General Francois Lecointre has been nominated France's military chief after his predecessor quit in a dispute with President Emmanuel Macron over budget cuts.
French government spokesman Christophe Castaner told reporters that President Macron has nominated Gen Lecointre as the new chief of staff of the armed forces, replacing Gen Pierre de Villiers.
Gen Lecointre served in Sarajevo during the Yugoslavia wars in the 1990s and recently led the EU military training mission in Mali to help fight Islamic extremists.
President Macron's office sought to play down tensions over de Gen de Villiers departure, even as French defence commentators described their public dispute as a serious crisis.
Gen de Villiers' office said the general submitted his resignation to Mr Macron at a security council meeting on Wednesday and the president accepted.
President Macron's office did not immediately comment.
Gen de Villiers lashed out at new spending curbs during a closed-door parliamentary commission meeting last week, according to leaked reports.
The dispute escalated over the past week, with Gen de Villiers issuing an appeal on Facebook saying "Watch out for blind trust... Because no one is without shortcomings, no one deserves to be blindly followed".
Without naming him directly, President Macron then publicly admonished Gen de Villiers to military officials, saying, "it is not dignified to air certain debates in the public sphere. I made commitments (to budget cuts). I am your boss."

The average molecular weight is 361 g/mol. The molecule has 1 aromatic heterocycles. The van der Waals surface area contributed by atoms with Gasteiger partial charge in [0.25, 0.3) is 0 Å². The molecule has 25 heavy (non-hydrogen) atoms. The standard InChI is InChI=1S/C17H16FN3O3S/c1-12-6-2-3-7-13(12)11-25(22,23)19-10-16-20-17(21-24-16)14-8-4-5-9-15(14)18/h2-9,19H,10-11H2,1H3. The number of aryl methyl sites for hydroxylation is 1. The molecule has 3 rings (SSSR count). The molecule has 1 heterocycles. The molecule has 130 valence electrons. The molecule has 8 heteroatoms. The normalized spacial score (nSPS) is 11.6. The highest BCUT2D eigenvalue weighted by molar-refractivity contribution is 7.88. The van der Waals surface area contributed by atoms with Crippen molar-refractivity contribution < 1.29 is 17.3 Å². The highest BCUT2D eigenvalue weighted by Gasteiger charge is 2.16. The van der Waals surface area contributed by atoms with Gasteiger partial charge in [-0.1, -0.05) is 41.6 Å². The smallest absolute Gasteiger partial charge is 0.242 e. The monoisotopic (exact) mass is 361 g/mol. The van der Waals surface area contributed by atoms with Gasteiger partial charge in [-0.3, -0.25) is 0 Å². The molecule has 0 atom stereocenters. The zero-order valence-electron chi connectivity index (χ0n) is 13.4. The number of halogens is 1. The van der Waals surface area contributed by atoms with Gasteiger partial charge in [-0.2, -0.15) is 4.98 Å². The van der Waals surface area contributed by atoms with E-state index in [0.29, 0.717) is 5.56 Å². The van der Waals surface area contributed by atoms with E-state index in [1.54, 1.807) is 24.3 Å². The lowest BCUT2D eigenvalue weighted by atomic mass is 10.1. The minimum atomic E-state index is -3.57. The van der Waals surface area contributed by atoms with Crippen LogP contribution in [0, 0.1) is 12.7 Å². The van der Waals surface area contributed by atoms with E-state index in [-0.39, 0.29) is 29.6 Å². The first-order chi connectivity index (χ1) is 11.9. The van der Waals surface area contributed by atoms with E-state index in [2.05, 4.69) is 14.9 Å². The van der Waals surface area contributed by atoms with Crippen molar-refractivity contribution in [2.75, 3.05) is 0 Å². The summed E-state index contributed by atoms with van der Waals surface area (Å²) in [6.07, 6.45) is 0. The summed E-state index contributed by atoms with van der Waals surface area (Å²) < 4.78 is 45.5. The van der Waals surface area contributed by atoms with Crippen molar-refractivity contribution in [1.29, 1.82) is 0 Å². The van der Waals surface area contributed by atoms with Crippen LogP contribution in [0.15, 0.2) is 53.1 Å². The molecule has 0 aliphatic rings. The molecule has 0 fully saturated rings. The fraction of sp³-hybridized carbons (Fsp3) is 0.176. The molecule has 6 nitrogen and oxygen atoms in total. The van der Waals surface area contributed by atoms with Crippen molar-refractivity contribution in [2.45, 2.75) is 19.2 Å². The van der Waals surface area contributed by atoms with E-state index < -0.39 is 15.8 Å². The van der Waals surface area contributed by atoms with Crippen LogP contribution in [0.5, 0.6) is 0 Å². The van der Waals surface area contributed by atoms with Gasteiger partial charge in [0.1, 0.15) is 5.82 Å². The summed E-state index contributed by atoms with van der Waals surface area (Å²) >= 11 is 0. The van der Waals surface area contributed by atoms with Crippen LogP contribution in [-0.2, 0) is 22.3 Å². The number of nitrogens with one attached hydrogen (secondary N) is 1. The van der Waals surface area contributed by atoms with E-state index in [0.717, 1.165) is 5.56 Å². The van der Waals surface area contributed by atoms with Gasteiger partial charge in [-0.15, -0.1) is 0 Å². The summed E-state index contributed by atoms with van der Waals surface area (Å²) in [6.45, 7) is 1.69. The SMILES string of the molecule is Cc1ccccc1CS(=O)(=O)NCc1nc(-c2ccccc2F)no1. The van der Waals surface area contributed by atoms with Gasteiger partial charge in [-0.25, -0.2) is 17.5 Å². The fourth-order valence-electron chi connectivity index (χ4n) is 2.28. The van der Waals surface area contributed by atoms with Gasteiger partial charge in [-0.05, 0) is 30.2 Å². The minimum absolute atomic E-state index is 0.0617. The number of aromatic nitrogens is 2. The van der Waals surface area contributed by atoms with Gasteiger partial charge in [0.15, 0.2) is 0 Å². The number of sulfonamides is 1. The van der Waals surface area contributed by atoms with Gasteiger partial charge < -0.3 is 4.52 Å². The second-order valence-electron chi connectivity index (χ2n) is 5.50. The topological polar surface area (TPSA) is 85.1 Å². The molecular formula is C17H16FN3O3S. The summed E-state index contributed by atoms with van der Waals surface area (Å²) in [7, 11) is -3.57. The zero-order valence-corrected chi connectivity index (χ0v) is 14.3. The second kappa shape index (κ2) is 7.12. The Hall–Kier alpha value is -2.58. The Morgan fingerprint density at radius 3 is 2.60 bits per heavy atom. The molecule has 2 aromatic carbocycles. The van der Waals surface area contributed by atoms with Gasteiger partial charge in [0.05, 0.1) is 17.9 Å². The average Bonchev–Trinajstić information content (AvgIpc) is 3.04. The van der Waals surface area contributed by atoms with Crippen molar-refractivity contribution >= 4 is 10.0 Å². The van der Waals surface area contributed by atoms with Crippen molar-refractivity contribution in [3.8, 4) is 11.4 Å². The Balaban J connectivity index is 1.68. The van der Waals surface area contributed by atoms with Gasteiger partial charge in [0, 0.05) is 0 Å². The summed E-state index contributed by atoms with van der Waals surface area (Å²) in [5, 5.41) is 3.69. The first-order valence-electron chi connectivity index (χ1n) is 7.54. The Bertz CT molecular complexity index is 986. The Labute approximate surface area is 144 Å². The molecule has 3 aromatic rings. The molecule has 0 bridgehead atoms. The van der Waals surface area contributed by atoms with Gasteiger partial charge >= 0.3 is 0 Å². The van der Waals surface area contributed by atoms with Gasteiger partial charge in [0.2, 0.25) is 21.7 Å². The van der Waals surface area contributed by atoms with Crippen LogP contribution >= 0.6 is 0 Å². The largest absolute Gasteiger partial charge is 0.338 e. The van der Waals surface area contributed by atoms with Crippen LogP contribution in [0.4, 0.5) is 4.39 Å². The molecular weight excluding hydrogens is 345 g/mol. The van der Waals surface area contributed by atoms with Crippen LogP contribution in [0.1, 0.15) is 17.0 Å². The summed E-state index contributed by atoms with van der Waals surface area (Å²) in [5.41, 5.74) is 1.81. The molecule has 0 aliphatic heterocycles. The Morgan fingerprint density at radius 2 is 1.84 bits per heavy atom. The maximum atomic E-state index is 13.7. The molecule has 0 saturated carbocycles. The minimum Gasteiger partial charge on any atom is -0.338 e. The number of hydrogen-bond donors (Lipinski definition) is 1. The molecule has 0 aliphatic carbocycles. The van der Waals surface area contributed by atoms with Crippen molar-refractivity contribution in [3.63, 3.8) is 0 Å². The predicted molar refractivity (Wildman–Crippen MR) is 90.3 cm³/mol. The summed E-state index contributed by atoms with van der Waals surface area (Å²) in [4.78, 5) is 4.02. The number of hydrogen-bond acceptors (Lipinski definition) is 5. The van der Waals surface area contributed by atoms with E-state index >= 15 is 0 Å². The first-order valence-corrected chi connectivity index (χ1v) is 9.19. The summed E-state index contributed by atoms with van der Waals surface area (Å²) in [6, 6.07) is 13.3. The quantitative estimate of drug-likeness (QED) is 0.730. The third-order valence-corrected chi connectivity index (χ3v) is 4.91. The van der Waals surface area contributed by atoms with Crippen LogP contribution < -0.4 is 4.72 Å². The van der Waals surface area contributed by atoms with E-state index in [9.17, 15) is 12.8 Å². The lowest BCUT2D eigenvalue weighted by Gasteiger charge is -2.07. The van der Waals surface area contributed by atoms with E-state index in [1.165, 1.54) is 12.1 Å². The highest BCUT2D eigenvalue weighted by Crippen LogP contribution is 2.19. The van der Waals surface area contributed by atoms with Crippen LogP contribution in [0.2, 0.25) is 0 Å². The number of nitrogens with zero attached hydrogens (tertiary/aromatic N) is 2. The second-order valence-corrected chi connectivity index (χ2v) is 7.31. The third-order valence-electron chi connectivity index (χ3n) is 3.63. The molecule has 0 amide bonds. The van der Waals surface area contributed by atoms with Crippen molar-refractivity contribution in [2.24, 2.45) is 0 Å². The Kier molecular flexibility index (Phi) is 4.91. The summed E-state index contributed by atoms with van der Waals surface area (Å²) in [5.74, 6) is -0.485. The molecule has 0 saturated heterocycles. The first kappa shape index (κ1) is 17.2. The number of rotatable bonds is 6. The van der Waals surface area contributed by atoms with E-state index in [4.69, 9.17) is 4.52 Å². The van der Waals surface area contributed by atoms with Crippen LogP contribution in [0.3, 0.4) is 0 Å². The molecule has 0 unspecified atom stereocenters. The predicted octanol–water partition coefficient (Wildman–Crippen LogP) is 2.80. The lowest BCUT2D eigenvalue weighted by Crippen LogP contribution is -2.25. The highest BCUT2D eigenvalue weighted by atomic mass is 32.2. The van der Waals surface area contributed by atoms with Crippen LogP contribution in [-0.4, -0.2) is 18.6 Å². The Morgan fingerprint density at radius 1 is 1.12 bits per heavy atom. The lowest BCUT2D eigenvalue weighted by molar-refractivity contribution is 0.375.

President Macron's own behaviour has elicited criticism, notably by those who accuse him of authoritarian tendencies after he overwhelmingly won election in May and saw his new centrist party dominate last month's parliamentary elections.
The resignation foreshadows the battles Mr Macron will likely face as he tries to reduce the deficit and government spending and boost the stagnant economy.
While President Macron has promised to boost defence spending to 2% of GDP by 2025 as part of France's commitments to Nato, his budget minister last week announced limits on this year's military expenses as part of an overall spending squeeze.
Gen de Villiers, head of the military since 2014, insisted that it was his "duty" to express his concerns about military resources amid the sustained threat of extremist attacks.
"I have always taken care ... to maintain a military model that guarantees the coherence between the threats that weigh on France and Europe, the missions of our armies that don't stop growing, and the necessary budget means to fulfil them," he said his resignation statement.
"I no longer consider myself in a position to ensure the durability of the military model that I believe in, to guarantee the protection of France and the French," he said.